A Georgia man and his wife recently filed a paraquat lawsuit in the U.S. District Court for the Southern District of Illinois. According to the complaint, the husband was exposed to paraquat and now suffers from a brain disorder because of it.
Recent research has shown that the widely used herbicide sold under the brand name paraquat, among others, can potentially cause an increased risk of developing Parkinson’s disease.
The first paraquat lawsuit was filed in 2017 on behalf of farmers and agricultural workers who subsequently developed Parkinson’s after chronic exposure to Paraquat. To date, an increasing number of Paraquat lawsuits are being filed each day.
Plaintiff Alleges Paraquat Exposure Caused His Parkinson’s
The plaintiff claims that he was exposed to Paraquat from 1964 to 1974, and again between 1978 and 1979 in Illinois where he sprayed the pesticide on farms.
Now, he suffers from Parkinson’s disease (PD), which he alleges is due to his exposure to paraquat.
Paraquat was first produced for commercial purposes in 1961. Due to its toxicity, however, it has been banned in the European Union and 32 other countries around the globe.
Despite several countries recalling paraquat for the past decades, paraquat is still one of the most commonly used herbicides worldwide. For this reason, in the United States, paraquat is only available for use by licensed pesticide applicators.
However, since it was made commercially available in the country in 1964, it has been sprayed on 100 different crops across the U.S., including:
Paraquat is also used for weed control even in non-agricultural settings and for desiccation of crops such as cotton before harvest.
There’s no denying that the widespread use of the herbicide since it was made available 60 years ago persists until today. Unfortunately, the consequences of paraquat exposure on human health and the environment are just some of the prices we have to pay for effective weed control.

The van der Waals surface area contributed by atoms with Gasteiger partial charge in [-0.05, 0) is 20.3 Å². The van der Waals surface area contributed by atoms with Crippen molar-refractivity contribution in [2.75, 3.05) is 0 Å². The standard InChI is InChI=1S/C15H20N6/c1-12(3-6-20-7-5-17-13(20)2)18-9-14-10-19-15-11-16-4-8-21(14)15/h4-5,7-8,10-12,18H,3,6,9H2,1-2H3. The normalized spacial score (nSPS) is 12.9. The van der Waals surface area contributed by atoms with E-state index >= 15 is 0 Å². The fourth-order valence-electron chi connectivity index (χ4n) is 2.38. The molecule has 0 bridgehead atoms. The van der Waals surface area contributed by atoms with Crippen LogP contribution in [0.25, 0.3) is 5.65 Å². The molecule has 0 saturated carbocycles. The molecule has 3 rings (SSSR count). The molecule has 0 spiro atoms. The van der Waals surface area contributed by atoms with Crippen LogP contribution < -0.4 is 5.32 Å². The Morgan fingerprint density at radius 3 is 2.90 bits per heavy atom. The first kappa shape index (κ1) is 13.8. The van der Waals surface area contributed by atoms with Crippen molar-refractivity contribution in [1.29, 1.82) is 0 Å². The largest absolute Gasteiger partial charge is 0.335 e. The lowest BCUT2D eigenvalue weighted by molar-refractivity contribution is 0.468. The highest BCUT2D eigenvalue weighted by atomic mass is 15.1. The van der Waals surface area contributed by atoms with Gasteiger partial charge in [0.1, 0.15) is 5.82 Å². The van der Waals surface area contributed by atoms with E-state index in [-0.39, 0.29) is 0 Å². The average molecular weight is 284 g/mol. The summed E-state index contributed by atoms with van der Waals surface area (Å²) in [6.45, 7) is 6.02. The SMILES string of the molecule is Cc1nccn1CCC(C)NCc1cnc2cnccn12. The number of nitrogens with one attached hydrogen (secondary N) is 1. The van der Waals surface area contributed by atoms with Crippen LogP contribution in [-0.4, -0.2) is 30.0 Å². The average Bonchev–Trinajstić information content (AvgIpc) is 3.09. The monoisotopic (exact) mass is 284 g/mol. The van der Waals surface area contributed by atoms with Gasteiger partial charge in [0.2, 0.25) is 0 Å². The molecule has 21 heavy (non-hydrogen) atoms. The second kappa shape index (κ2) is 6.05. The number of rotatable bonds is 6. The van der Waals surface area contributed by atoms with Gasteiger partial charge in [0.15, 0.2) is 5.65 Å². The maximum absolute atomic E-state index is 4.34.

The lawsuit adds that manufacturers of paraquat have been aware of the negative effects of paraquat to human health for decades. However, they failed to adequately warn consumers and licensed applicators about the dangers of the herbicide.
Studies Link Paraquat To PD
The exact causes behind the development of Parkinson’s in individuals are still not fully understood. However, researchers currently believe that it’s a combination of genetic, lifestyle, and environmental factors.
Recently, however, researchers are focusing more on the environmental factors that play a role in the development of the neurodegenerative disease.
For instance, in 2009, a study published in the American Journal of Epidemiology found that any form of Paraquat exposure within 1,600 feet increases an individual’s risk for developing Parkinson’s disease by as much as 75 percent.
Furthermore, in 2011, the journal Environmental Health Perspectives published results from a study of PD and how it may be associated with pesticide exposure.
“A growing body of evidence suggests pesticides may play a role in Parkinson’s disease (PD) in humans,” the study says.
The research further explained that Parkinson’s was linked to lifelong use of pesticides. Animal studies also suggest that the pesticides Paraquat and Rotenone can cause oxidative stress and block mitochondrial complex.
Paraquat works by producing intracellular molecules that damage cells by causing oxidative stress. This same property is what makes paraquat deadly to dopaminergic neurons, which are the same nerve cells damaged in the brains of people with PD.
What You Can Do
Humans can be exposed to paraquat through skin absorption, inhalation, or ingestion. In fact, a 2021 study revealed that even low-level yet prolonged inhalation of paraquat caused animal subjects to lose some of their sense of smell.
The results suggest that the toxic herbicide can enter the brain through the olfactory nerve. Paraquat was also found to accumulate in all examined tissues, with the most amount of the pesticide found in the lungs.
Furthermore, according to the Centers for Disease Control and Prevention (CDC), paraquat is highly toxic and can also result in severe poisoning in case of exposure.
Despite this, however, each year, farmers still use over eight million pounds of the herbicide to be sprayed on farms. What’s more shocking is that the U.S. Environmental Protection Agency (EPA) recently granted paraquat an interim re-approval and also allowed aerial applications of the pesticide.
This has resulted in several environmental organizations suing EPA in an attempt to turn the decision around.
If you or a loved one developed Parkinson’s disease after being exposed to paraquat, know that you’re not alone. You don’t have to suffer in silence. You can file a case against the manufacturer of paraquat and you may be eligible for financial compensation.
Contact us today to know more about your legal rights. We’re here to help you in standing up to abusive giant companies that put people’s health at risk for the sake of profit.